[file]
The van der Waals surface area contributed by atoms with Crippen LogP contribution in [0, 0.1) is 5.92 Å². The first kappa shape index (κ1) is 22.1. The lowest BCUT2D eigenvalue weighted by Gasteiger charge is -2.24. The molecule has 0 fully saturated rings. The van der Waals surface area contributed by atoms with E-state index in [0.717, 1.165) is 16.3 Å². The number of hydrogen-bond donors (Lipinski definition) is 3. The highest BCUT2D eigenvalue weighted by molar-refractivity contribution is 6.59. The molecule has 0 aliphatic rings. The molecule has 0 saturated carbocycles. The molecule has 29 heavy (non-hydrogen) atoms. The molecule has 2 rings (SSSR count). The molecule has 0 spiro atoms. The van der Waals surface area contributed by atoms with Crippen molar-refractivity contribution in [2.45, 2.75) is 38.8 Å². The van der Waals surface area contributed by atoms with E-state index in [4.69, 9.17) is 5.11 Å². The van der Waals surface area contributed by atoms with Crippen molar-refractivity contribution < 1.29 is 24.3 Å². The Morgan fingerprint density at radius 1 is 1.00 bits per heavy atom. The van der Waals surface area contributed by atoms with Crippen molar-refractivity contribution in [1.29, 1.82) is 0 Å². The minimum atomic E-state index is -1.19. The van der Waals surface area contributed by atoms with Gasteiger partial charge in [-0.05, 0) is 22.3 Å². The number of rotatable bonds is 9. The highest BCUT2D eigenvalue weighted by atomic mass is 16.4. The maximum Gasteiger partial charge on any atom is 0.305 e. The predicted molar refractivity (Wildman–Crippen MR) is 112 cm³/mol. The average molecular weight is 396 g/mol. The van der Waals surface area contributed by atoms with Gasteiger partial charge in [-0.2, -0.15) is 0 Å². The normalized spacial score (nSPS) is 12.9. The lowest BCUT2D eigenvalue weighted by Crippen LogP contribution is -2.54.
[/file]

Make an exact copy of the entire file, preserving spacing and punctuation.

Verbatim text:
The van der Waals surface area contributed by atoms with Crippen LogP contribution in [0, 0.1) is 5.92 Å². The first kappa shape index (κ1) is 22.1. The lowest BCUT2D eigenvalue weighted by Gasteiger charge is -2.24. The molecule has 0 fully saturated rings. The van der Waals surface area contributed by atoms with E-state index in [0.717, 1.165) is 16.3 Å². The number of hydrogen-bond donors (Lipinski definition) is 3. The highest BCUT2D eigenvalue weighted by molar-refractivity contribution is 6.59. The molecule has 0 aliphatic rings. The molecule has 0 saturated carbocycles. The molecule has 29 heavy (non-hydrogen) atoms. The molecule has 2 rings (SSSR count). The molecule has 0 spiro atoms. The van der Waals surface area contributed by atoms with Crippen molar-refractivity contribution in [2.45, 2.75) is 38.8 Å². The van der Waals surface area contributed by atoms with E-state index in [4.69, 9.17) is 5.11 Å². The van der Waals surface area contributed by atoms with Crippen molar-refractivity contribution < 1.29 is 24.3 Å². The Morgan fingerprint density at radius 1 is 1.00 bits per heavy atom. The van der Waals surface area contributed by atoms with Crippen molar-refractivity contribution in [1.29, 1.82) is 0 Å². The minimum atomic E-state index is -1.19. The van der Waals surface area contributed by atoms with Gasteiger partial charge in [-0.05, 0) is 22.3 Å². The number of rotatable bonds is 9. The highest BCUT2D eigenvalue weighted by atomic mass is 16.4. The maximum Gasteiger partial charge on any atom is 0.305 e. The predicted molar refractivity (Wildman–Crippen MR) is 112 cm³/mol. The average molecular weight is 396 g/mol. The van der Waals surface area contributed by atoms with Gasteiger partial charge in [-0.2, -0.15) is 0 Å². The normalized spacial score (nSPS) is 12.9. The lowest BCUT2D eigenvalue weighted by Crippen LogP contribution is -2.54.